Earlier in the week I reported that the reason for the electronics ban on certain flights may be that terrorists have figured out how to hide explosives in iPads that turn on and still function as tablets.
The story has now gained traction suggesting that terrorist laptop bombs may evade security. This is especially concerning because terrorists have reportedly obtained the same expensive boondoggle equipment that the TSA uses to miss 95% of the dangerous items going through the checkpoint.
Heightening the concern is US intelligence suggesting that terrorists have obtained sophisticated airport security equipment to test how to effectively conceal explosives in laptops and other electronic devices.
ISIS Reportedly Purchased an Airport Security Play Set on eBay
The policy is ostensibly urgent, yet stems from an FBI determination last year that “laptop bombs would be far more difficult for airport screeners to detect than previous versions terrorist groups have produced.”
Despite the claims about fully functional laptops-as-bombs there is “no single, overwhelming piece of intelligence that led to the ban.”
The claim used to justify the specific flights from 10 airports operated by 9 airlines in 8 countries targeted for an electronics ban is that the US “has more confidence in detection machines and security screeners at airports in the US and Europe.” That is, to put it mildly, malarkey.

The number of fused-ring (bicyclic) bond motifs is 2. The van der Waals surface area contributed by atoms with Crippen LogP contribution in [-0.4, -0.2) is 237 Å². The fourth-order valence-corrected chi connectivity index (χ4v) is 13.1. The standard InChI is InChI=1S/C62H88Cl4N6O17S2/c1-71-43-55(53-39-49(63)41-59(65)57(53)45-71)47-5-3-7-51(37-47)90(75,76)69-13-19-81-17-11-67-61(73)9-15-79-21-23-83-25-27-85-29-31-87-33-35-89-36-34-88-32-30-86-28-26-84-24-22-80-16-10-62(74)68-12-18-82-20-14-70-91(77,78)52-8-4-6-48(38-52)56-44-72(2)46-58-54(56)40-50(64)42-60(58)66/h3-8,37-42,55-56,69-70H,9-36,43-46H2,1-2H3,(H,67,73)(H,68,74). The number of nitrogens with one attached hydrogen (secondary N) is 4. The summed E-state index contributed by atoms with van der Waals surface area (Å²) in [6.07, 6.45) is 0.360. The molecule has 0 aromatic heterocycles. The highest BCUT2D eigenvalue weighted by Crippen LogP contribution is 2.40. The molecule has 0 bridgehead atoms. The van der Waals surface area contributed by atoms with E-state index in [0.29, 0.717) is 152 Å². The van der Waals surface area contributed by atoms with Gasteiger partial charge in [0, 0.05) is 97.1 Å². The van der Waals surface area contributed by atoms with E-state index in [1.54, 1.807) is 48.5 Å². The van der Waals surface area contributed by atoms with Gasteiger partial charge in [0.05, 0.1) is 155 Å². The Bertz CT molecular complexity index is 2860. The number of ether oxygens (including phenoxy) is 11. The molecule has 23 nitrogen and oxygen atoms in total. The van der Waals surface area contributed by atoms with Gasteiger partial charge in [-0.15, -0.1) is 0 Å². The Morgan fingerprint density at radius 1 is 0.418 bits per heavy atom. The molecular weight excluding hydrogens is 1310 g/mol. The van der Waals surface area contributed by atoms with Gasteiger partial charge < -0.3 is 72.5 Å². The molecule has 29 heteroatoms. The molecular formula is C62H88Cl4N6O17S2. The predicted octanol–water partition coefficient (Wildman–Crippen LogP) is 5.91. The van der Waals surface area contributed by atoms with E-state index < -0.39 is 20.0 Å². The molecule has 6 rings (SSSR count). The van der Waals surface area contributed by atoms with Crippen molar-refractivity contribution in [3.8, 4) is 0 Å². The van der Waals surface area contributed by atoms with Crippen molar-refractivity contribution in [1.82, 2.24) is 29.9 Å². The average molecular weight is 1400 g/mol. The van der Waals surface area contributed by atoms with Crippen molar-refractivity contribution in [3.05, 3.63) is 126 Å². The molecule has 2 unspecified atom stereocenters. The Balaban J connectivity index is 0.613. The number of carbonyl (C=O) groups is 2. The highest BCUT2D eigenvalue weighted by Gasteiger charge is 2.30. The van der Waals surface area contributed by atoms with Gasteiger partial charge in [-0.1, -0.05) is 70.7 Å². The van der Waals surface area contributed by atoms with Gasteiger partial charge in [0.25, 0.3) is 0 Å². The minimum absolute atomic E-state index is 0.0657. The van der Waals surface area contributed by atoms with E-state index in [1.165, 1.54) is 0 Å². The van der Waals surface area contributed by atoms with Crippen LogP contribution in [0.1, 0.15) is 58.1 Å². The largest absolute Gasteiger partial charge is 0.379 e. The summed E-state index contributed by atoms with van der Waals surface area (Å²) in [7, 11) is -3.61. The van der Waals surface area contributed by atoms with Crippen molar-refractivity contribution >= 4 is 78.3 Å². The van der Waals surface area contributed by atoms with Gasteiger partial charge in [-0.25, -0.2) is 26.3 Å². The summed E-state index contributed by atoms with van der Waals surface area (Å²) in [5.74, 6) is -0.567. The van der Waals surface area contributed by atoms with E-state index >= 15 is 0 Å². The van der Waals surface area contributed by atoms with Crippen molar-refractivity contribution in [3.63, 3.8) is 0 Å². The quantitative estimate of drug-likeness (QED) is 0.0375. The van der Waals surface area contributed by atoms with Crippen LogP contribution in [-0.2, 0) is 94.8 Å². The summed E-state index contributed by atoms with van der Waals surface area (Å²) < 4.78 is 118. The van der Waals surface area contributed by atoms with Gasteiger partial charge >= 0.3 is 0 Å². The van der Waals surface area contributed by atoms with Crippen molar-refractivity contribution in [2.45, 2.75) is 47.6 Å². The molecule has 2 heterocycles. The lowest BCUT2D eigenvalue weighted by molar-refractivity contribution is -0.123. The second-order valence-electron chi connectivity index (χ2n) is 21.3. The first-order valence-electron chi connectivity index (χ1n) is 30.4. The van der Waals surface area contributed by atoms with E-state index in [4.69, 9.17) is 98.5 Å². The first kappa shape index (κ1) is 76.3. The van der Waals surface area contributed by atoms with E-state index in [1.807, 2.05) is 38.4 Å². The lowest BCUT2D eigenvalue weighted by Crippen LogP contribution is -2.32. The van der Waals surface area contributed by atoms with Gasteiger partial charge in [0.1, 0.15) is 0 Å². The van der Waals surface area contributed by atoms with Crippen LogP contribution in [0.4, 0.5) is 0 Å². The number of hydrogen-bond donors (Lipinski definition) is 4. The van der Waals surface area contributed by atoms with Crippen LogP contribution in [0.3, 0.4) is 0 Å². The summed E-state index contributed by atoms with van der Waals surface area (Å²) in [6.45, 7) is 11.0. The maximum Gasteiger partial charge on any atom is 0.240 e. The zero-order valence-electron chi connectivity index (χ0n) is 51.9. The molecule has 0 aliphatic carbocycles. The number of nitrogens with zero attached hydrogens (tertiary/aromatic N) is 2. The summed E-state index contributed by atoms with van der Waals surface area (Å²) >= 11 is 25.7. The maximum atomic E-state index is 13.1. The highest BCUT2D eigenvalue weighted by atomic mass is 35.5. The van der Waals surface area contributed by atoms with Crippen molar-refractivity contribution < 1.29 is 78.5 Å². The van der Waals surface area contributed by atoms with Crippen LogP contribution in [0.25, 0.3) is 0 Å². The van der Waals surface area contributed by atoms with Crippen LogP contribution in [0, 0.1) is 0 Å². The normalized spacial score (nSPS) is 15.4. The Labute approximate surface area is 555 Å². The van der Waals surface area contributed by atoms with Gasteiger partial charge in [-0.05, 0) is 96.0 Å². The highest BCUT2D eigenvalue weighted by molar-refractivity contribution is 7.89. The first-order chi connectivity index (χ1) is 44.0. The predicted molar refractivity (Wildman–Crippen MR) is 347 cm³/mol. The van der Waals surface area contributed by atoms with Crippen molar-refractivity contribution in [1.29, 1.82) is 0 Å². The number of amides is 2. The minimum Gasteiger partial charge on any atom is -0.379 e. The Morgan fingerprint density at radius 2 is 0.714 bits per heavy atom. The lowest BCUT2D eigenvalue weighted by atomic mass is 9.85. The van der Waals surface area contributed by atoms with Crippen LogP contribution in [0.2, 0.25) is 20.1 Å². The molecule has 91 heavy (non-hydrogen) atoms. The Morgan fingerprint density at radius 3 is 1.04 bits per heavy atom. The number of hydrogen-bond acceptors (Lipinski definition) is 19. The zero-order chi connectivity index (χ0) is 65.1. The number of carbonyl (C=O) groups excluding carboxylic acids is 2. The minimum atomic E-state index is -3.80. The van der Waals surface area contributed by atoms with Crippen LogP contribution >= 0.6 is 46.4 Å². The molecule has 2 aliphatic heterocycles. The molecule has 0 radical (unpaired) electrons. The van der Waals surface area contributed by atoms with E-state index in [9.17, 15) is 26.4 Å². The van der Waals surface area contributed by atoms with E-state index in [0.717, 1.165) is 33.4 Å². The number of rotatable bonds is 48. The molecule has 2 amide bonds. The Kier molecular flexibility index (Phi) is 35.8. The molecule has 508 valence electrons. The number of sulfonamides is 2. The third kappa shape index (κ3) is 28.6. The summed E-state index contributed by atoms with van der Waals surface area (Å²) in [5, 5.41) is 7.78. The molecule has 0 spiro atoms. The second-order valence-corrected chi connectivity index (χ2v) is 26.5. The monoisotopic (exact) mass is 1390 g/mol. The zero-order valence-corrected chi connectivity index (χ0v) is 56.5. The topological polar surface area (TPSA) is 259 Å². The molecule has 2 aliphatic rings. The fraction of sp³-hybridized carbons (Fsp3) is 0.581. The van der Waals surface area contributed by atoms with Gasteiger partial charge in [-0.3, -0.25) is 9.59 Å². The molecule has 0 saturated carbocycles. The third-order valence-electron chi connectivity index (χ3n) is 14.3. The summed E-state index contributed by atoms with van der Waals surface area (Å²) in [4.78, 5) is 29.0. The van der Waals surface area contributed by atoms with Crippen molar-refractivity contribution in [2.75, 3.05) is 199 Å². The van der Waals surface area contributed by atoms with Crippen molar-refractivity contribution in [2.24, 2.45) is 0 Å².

- The US is confident enough in security screening in Abu Dhabi — where there is separate additional screening for US-bound flights overseen directly by US officers — that inbound aircraft are treated like domestic flights with no additional restrictions on landing in the U.S. whatsoever.
- Airports in Paris and Brussels have suffered terrorist attacks.
- The electronics ban doesn’t limit laptops onboard to flights inbound from Europe. There are non-stop flights to the U.S. from Fuzhou and Jinan, China. Electronics are still allowed on flights from Lagos, Nigeria home to Boko Haram but an airport served by Delta, as well as on flights from Santiago Island, Cape Verde (also in Africa) and from Baku, Azerbaijan.
Terrorists Can Circumvent the Laptop Ban by Flying Dubai – Baku – New York JFK instead of Emirates Non-stop, copyright: nordroden / 123RF Stock Photo
The greatest bomb making expertise is reportedly al Qaeda in Yemen yet somehow these specific airports — several of which the UK hasn’t sought to ban inbound electronics from in their own new restrictions — are the only ones that Yemenis can transit through. And while the expertise could have spread to other groups, that’s been a concern “since 2014.”
Canada, Australia, and New Zealand share signals intelligence with the US and UK but haven’t felt the need to impose similar restrictions. Neither have France and Belgium (or Turkey, one of the banned airports) which have themselves been targets of recent attacks.
You know that news stories on the threat are actual propoganda when they end with the claim that laptop bombs could be considered “a testament to the success” of US airport security.
No doubt there’s intelligence suggestive of a threat. But the electronics ban is the typical bungling of the US security state as it attempts to translate information into action.